Keeping up with appropriate physical therapy exercises over the long term, as maintenance, can also prevent or lessen future back pain flares, Sturos said.


There are many types of spine injections that can help with chronic back or leg pain. The two primary reasons for spine injections are to determine where the pain originates from (diagnostic injections) and to provide longer-term pain relief (therapeutic injections). These injections are typically performed using X-rays to accurately place the needle. Three of the more common procedures are epidural steroid injections, medial branch blocks/ablations, and joint injections (in the sacroiliac joint, hip, etc.). 

Epidural steroid injections can be beneficial in patients who have severe radiating pain down their legs,” Sturos said. The steroid is a strong anti-inflammatory medication and helps to decrease the inflammation, or calm the inflamed nerve that’s contributing to their pain. “If somebody has a disc herniation in their lumbar spine, for instance, the disc material may irritate a nearby nerve and result in severe pain down their leg. That’s where an epidural steroid injection can be beneficial.” These injections can knock out the acute pain and provide an anti-inflammatory effect for several months. Epidural injections can also be performed for diagnostic reasons at very specific levels to guide future treatments like surgery. 

Medial branch blocks/ablations are a series of procedures that are used primarily to diagnose and treat pain originating from the small facet joints in the back of the spine. This is commonly due to arthritis-type pain – the achy pain that comes from wear and tear, is worse with prolonged standing and that tends to affect older adults. The blocks simply anesthetize the presumed painful joints for diagnostic reasons and to help predict a person’s possible responses to an ablation. The ablation portion of the procedure “burns” the small nerves responsible for providing sensation from these small joints, preventing the painful messages from getting back to the brain. The effects of a medial branch ablation can result in months or even years of pain relief in some patients.  

Integrative medicine

Acupuncture, chiropractic manipulations, massage, myofascial release, meditation or mindfulness, yoga, tai chi, aerobic exercise – these are just some of the other nonsurgical, nonmedical strategies that can help ease back pain and should be at least part of the treatment plan, Sturos said.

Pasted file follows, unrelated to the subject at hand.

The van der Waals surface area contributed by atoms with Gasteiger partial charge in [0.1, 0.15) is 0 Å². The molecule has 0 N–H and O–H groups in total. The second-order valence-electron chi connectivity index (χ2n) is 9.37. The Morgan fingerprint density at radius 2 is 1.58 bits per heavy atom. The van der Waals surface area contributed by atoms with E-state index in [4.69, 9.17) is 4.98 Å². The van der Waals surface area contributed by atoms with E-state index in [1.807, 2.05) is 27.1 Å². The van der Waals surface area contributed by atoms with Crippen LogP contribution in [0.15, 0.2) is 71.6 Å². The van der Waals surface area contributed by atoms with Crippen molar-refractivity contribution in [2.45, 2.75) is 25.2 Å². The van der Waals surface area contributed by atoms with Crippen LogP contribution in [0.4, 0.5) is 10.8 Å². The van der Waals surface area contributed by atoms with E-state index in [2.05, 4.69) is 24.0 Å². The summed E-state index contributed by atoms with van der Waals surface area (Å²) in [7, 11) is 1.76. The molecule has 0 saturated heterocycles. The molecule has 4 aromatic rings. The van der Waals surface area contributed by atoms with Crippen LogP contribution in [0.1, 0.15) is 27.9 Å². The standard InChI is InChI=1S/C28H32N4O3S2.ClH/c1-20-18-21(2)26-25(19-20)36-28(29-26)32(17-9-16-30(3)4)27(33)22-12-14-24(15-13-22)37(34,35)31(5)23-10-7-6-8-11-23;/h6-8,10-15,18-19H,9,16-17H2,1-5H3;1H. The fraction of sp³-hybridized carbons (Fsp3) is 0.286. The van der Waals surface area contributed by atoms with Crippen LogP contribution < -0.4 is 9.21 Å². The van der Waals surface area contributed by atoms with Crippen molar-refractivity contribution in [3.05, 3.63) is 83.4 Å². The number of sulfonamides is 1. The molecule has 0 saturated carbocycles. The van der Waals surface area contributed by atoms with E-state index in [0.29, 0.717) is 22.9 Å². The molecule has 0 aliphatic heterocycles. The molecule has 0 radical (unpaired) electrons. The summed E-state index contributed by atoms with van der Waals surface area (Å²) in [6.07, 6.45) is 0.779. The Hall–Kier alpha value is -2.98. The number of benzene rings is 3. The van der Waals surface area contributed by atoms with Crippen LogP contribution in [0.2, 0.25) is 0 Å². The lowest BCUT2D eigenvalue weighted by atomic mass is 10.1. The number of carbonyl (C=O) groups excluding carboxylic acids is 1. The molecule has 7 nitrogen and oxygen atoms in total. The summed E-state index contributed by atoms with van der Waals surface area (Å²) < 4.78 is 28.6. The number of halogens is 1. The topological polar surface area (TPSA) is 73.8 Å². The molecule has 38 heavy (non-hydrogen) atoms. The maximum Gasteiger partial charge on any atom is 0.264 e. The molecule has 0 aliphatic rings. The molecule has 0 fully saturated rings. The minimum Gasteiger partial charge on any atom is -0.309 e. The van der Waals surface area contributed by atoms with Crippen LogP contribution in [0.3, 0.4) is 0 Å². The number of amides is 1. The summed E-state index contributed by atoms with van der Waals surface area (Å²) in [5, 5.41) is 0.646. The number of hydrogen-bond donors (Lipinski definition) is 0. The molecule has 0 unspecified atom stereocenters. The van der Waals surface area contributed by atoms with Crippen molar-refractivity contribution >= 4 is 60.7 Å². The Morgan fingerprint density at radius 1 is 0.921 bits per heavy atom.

“A lot of my patients find a significant amount of benefit from any combination of these treatments,” he said.

He refers some patients to the Osher Center for Integrative Medicine at Vanderbilt. The Osher Center offers many holistic therapies aimed at easing pain, including massage, exercise, multidisciplinary rehabilitation, acupuncture, mindfulness-based stress reduction, tai chi, yoga, motor control exercises, progressive relaxation, electromyography biofeedback and cognitive behavioral therapy. 

If you have dealt with chronic back pain that’s not improving despite a combination of these treatments, another option is working with a psychologist who specializes in chronic pain, Sturos said. Research in recent years has repeatedly shown that people can affect their own pain perception, with education about their thought patterns, meditation and other cognitive training, which can give them some control over their pain.

When should you see a doctor about your back pain?

Your ability, or inability, to function is a better indicator of whether you should see a doctor than the amount of time that your back’s been hurting. 

So if a backache isn’t preventing you from going about your business, the best immediate strategy is to take some over-the-counter pain medicine if needed and give it a bit of time. But if this pain persists or you’re experiencing severe pain, weakness, numbness/tingling or trouble with balance, those are signs you should see a doctor soon. 

“If you’re unable to manage your pain or a typical flare is lasting longer than usual” Sturos said, “then it may be worth seeing a spine specialist as they have additional tools in their toolbox to help diagnose the pain, manage it, and ultimately improve your ability to function effectively.”

Small-size photo, a couple in bike helmets standing outdoors with their bikes.

Vanderbilt Physical Medicine and Rehabilitation’s Wilson County clinic is taking new patients who seek relief from back and neck pain, sciatica and other conditions involving the spine. Our specialists work together to create the best treatment for you. Download our treatment guide, and call for an appointment: 615-875-5100.